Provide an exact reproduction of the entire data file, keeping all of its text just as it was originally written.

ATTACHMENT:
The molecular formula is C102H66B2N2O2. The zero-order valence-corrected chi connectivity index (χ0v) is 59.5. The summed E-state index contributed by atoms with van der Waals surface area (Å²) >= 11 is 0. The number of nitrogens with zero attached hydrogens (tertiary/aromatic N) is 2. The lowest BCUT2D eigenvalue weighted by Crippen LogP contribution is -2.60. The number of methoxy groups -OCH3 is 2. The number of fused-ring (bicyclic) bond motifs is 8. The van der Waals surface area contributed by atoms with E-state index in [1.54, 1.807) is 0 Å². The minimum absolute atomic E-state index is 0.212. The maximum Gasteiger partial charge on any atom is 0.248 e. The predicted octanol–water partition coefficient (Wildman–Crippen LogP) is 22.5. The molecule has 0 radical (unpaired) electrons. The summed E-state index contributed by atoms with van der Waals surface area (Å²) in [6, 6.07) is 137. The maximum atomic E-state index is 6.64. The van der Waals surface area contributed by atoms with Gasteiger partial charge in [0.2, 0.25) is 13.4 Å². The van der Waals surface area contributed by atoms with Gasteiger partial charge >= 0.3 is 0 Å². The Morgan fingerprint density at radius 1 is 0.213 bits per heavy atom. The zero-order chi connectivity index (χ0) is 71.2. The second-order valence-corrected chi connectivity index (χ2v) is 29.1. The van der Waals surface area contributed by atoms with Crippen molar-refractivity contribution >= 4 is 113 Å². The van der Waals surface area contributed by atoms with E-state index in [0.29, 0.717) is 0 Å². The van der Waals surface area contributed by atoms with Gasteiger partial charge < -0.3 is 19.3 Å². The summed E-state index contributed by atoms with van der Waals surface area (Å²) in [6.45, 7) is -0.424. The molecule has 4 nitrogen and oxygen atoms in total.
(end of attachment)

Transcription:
The molecular formula is C102H66B2N2O2. The zero-order valence-corrected chi connectivity index (χ0v) is 59.5. The summed E-state index contributed by atoms with van der Waals surface area (Å²) >= 11 is 0. The number of nitrogens with zero attached hydrogens (tertiary/aromatic N) is 2. The lowest BCUT2D eigenvalue weighted by Crippen LogP contribution is -2.60. The number of methoxy groups -OCH3 is 2. The number of fused-ring (bicyclic) bond motifs is 8. The van der Waals surface area contributed by atoms with E-state index in [1.54, 1.807) is 0 Å². The minimum absolute atomic E-state index is 0.212. The maximum Gasteiger partial charge on any atom is 0.248 e. The predicted octanol–water partition coefficient (Wildman–Crippen LogP) is 22.5. The molecule has 0 radical (unpaired) electrons. The summed E-state index contributed by atoms with van der Waals surface area (Å²) in [6, 6.07) is 137. The maximum atomic E-state index is 6.64. The van der Waals surface area contributed by atoms with Gasteiger partial charge in [0.2, 0.25) is 13.4 Å². The van der Waals surface area contributed by atoms with Gasteiger partial charge >= 0.3 is 0 Å². The Morgan fingerprint density at radius 1 is 0.213 bits per heavy atom. The zero-order chi connectivity index (χ0) is 71.2. The second-order valence-corrected chi connectivity index (χ2v) is 29.1. The van der Waals surface area contributed by atoms with Crippen molar-refractivity contribution >= 4 is 113 Å². The van der Waals surface area contributed by atoms with E-state index in [0.29, 0.717) is 0 Å². The van der Waals surface area contributed by atoms with Gasteiger partial charge < -0.3 is 19.3 Å². The summed E-state index contributed by atoms with van der Waals surface area (Å²) in [6.45, 7) is -0.424. The molecule has 4 nitrogen and oxygen atoms in total.